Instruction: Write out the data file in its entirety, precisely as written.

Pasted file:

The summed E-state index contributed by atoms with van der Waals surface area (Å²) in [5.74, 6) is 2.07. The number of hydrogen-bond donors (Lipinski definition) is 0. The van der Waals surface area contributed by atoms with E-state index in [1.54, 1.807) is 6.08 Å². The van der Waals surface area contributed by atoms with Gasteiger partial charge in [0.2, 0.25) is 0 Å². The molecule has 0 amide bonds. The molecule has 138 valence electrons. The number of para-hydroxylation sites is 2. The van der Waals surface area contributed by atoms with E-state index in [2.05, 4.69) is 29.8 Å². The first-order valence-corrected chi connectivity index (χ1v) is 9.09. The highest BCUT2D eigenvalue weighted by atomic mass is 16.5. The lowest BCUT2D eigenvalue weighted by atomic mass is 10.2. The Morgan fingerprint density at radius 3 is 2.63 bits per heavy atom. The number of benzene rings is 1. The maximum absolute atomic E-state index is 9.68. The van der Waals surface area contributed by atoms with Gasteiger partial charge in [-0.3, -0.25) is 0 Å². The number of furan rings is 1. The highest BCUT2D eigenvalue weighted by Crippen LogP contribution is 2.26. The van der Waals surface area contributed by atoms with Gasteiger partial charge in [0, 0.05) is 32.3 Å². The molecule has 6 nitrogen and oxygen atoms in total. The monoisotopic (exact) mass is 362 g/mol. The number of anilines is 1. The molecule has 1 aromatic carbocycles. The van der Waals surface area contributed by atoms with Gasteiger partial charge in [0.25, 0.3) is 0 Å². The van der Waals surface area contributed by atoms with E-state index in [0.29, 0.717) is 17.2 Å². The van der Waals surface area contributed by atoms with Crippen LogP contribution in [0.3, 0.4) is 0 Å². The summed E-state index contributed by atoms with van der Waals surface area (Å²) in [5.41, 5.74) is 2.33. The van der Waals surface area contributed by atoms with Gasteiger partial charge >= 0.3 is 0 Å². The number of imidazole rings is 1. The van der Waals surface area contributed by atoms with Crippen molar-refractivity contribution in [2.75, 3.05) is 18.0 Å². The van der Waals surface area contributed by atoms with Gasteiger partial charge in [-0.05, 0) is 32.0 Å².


The summed E-state index contributed by atoms with van der Waals surface area (Å²) in [5.74, 6) is 2.07. The number of hydrogen-bond donors (Lipinski definition) is 0. The van der Waals surface area contributed by atoms with E-state index in [1.54, 1.807) is 6.08 Å². The van der Waals surface area contributed by atoms with Gasteiger partial charge in [0.2, 0.25) is 0 Å². The molecule has 0 amide bonds. The molecule has 138 valence electrons. The number of para-hydroxylation sites is 2. The van der Waals surface area contributed by atoms with E-state index in [2.05, 4.69) is 29.8 Å². The first-order valence-corrected chi connectivity index (χ1v) is 9.09. The highest BCUT2D eigenvalue weighted by atomic mass is 16.5. The lowest BCUT2D eigenvalue weighted by atomic mass is 10.2. The Morgan fingerprint density at radius 3 is 2.63 bits per heavy atom. The number of benzene rings is 1. The maximum absolute atomic E-state index is 9.68. The van der Waals surface area contributed by atoms with Gasteiger partial charge in [-0.3, -0.25) is 0 Å². The number of furan rings is 1. The highest BCUT2D eigenvalue weighted by Crippen LogP contribution is 2.26. The van der Waals surface area contributed by atoms with Gasteiger partial charge in [0, 0.05) is 32.3 Å². The molecule has 6 nitrogen and oxygen atoms in total. The monoisotopic (exact) mass is 362 g/mol. The number of anilines is 1. The molecule has 1 aromatic carbocycles. The van der Waals surface area contributed by atoms with Gasteiger partial charge in [0.25, 0.3) is 0 Å². The van der Waals surface area contributed by atoms with E-state index in [0.29, 0.717) is 17.2 Å². The van der Waals surface area contributed by atoms with Crippen LogP contribution in [0.3, 0.4) is 0 Å². The summed E-state index contributed by atoms with van der Waals surface area (Å²) in [5.41, 5.74) is 2.33. The van der Waals surface area contributed by atoms with Gasteiger partial charge >= 0.3 is 0 Å². The number of imidazole rings is 1. The van der Waals surface area contributed by atoms with Crippen molar-refractivity contribution in [2.75, 3.05) is 18.0 Å². The van der Waals surface area contributed by atoms with Gasteiger partial charge in [-0.05, 0) is 32.0 Å².